A view on Fishing,Community and Life on the NW coast of Scotland

Archive for the ‘Fishing’ Category

Hydro Walk and Local Colour.

(Friday evening) Down from a trip up to the Head of the Community Hydro to show Rosslyn and brother Gordon the set up.

We had gone to the Turbine House where Owen joined us but he had band practice so did not head up the track. The view on the way down was worth the trip up on its own. Sights, sounds and chat all contributed to affine evenings walk. Having hauled 360 creels earlier in the day did not lessen the enjoyment although the legs felt it a little. Gordon is well versed in the industry, being involved in geotech in Norway, and may well come up with some new ideas to use the energy locally.

Lots of questions about generation, best times for usage, how much etc. Always good to see things from an outside perspective, learnt that early on in the volunteering scene. On the way up there are always colours

and nature to see and I was always being left behind both on the way up and back down. With the unusual dry spell we are in the 52% down spell included in the business plan.

(Saturday evening) Finishing up at the Inn tonight as have not the energy to go down to the Community Hall to hear the Band of Matthias. Germans playing rock covers. Busy enough evening but little contact, maybe a wee bit too tired but as long as no one knows. Coming up to eighteen hours since work began, earlier start with lambs calling and the rain falling, an unusual occurrence over the last three weeks. Not a fan of dozing so got up and used the forecast for the beginning of the week to get out. Bit of wind on the way so next week not expected to start before Thursday. There was a bit of a change in the blue skies we have had over the last few days.

Was fortunate to only have to haul four fleets as the fishing was fairly good. Despite having a fleet cut and not retired and losing a fleet, suspect some of the buoys the pile barge had wrapped around it was two of mine.

Two fleets down just now having lost one to the north, failing to recover that one after three tries. Not to panic as I will get it back eventually. That is fishing, plan a boat drying out and pressure wash, oil change and a trip to Inverness via Loch Ness Inn when it is windy. No end to the hours of activity. But in amongst it all I enjoy the chats with the elders of the community, random craic about sheep, peat cutting and had a visit from the south end of Raasay. A chap, Willie, who fished on the Mary Ann with my Dad no less. These little dips into the past are good for keeping the older folk alive, the oral history of the area will become harder to maintain in another generation as the world becomes more mobile. Well it is now kicking out time………. and done in the best possible taste.

The colours at sea

and on the shore

are equal to those on land, mostly they are out of sight and mind so tend not to be looked after as well but more of that next.

The light on the way down from the hydro did take the breath away though.

The Parrot Visiting from Germany

It is beginning to seem that I could start any post with, “a bit of variety this week” and that was certainly the case this week. Going back into the time line of the last post to Tuesday, I had done a day’s fishing and came in to meet the ladies for a bit of filming on the Varuna.

They had come up on Sunday and I met them over the weekend when they had come down for a meal on the Sunday evening.

Seemed to go well enough on the day and I am pretty sure I will not be watching the programme just in case I am on it. The Bloody Project has struck again and it was good to see Graeme and to meet his partner, just finished his French detective mystery and good it was too. Interesting from the boat perspective as we could see Culduie, where the deed was done, scurrilous Ardhu, Camusterrach, the Big House and Shore Street which was Applecross village in the book.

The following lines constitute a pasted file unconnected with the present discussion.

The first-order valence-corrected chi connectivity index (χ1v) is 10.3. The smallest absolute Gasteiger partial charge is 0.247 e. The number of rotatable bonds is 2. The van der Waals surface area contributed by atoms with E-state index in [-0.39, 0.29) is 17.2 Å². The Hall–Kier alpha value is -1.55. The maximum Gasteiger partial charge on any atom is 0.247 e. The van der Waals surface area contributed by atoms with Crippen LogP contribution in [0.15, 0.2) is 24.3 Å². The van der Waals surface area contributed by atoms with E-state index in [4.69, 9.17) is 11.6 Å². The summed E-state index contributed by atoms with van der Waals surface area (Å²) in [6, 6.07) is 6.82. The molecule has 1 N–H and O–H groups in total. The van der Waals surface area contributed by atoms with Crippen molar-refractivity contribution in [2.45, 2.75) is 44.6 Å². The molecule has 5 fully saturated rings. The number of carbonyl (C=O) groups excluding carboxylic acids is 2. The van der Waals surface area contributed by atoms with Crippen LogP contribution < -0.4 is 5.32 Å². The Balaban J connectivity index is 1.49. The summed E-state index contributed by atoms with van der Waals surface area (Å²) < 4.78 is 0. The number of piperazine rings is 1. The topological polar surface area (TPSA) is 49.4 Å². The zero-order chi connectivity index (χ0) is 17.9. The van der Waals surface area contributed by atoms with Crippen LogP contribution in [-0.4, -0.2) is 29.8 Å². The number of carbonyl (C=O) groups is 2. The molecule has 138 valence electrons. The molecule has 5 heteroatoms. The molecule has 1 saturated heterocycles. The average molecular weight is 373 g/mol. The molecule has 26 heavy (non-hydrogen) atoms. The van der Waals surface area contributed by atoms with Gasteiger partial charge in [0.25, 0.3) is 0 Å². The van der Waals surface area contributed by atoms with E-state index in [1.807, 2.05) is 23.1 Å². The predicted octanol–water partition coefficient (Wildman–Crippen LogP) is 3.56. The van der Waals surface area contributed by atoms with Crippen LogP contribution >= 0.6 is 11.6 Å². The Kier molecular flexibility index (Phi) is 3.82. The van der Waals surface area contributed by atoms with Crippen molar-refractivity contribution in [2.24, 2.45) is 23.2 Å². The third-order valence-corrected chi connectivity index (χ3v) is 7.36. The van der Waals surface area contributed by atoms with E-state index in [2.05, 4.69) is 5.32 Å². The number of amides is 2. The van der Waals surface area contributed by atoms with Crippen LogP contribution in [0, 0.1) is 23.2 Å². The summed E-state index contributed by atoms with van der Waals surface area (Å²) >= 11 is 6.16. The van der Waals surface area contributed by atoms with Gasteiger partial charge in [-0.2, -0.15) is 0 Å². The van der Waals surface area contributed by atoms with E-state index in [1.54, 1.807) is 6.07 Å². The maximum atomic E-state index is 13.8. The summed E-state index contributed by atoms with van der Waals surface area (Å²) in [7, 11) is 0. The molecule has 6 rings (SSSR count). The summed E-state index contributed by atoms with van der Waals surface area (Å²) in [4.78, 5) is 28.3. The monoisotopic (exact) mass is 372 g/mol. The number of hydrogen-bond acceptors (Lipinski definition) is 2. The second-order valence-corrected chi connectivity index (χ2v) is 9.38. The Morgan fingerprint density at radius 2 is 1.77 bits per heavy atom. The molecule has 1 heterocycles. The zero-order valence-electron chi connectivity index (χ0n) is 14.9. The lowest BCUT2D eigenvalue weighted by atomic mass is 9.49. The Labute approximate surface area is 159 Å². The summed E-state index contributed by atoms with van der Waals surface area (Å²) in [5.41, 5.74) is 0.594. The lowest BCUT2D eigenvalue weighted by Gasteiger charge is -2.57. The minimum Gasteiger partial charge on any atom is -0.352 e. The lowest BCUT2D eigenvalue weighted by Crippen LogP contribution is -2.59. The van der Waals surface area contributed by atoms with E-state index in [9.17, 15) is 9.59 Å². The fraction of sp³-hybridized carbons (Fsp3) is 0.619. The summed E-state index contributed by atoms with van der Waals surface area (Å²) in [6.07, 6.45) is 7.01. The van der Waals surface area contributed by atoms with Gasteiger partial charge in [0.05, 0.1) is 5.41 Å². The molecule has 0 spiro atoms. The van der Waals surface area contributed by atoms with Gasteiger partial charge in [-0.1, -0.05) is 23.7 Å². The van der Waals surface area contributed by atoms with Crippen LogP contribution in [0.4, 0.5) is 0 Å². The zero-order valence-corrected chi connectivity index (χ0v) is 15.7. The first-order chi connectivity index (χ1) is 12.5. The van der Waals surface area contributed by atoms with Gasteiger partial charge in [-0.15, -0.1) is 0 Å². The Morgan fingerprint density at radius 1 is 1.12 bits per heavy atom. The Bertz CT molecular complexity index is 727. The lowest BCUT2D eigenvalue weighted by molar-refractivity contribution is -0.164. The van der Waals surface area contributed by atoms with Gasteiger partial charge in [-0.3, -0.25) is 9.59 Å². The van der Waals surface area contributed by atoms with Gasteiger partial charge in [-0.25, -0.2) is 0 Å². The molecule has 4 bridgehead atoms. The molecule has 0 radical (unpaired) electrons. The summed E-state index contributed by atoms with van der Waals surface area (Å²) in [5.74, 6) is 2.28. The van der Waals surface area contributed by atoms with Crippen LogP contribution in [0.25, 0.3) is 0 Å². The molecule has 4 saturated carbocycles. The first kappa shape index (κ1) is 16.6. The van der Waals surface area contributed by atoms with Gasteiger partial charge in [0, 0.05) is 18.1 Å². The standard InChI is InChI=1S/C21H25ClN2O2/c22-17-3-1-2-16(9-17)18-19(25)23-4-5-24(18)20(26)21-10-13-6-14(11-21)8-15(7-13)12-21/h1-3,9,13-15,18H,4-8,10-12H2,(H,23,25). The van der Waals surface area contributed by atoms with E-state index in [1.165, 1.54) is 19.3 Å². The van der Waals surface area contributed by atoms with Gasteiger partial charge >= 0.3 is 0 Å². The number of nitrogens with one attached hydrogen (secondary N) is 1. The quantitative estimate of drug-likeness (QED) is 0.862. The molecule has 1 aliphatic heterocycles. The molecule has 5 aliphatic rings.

So up to Friday and a day off. It began at 7.00am, selling langoustines to the Loch Ness Inn and ended at 1.30am on Saturday morning loading just short of a half ton of herring into the back of the van at Aird. The time in-between was the day off. We headed north after twelve, stopped for lunch at Gairloch and a trip down to the beach with the pups.

Then going further north we took a detour down the Inverasdale/Cove road, mainly because Gemma proclaims it is the only place she knows that is better than Applecross,

so it had to be seen.

It is truly a beautiful part of the Highlands and Dougal and Eilidh seemed to agree.

Another beach walk with Dougal having a discussion with the white cow, who seemed very disinterested in him.

Then off to Ullapool to an exhibition/private showing of how plastics are entering our world in not the best of ways, even becoming part of the geology. Not an edifying prospect but well underway and out fishing the next day I pick up a plastic bag floating by

just to reinforce the message of the way we live has to change. Met up with Sara, a contact from the Inshore Fishing Conference and the discussion about sustainable fishing carried on to the Ceilidh Place where we were treated to some awesome music by King Creosote and Mairead Greene. Time just flew by and it was an hour later than I thought before we were back on the road home. Me in the passenger seat after a couple of Thistly Cross ciders and just as well as we were met on the road just outside Shieldaig by our local custodian, Craig. Not knowing the van he rapidly turned round and followed us down the Coast Road to stop us enquiring as to our late travelling home. Think Alison was quite excited to be stopped by the bobbies with blue lights flashing and all. Mason and Thor would have been impressed as the last time I saw them they were in said car outside the Schoolhouse. So the last stop was for the bait and salt and home by 2.00am, asleep by 2.05am and up at 6.00am to go fishing. Not even enough time to take off the wrist band.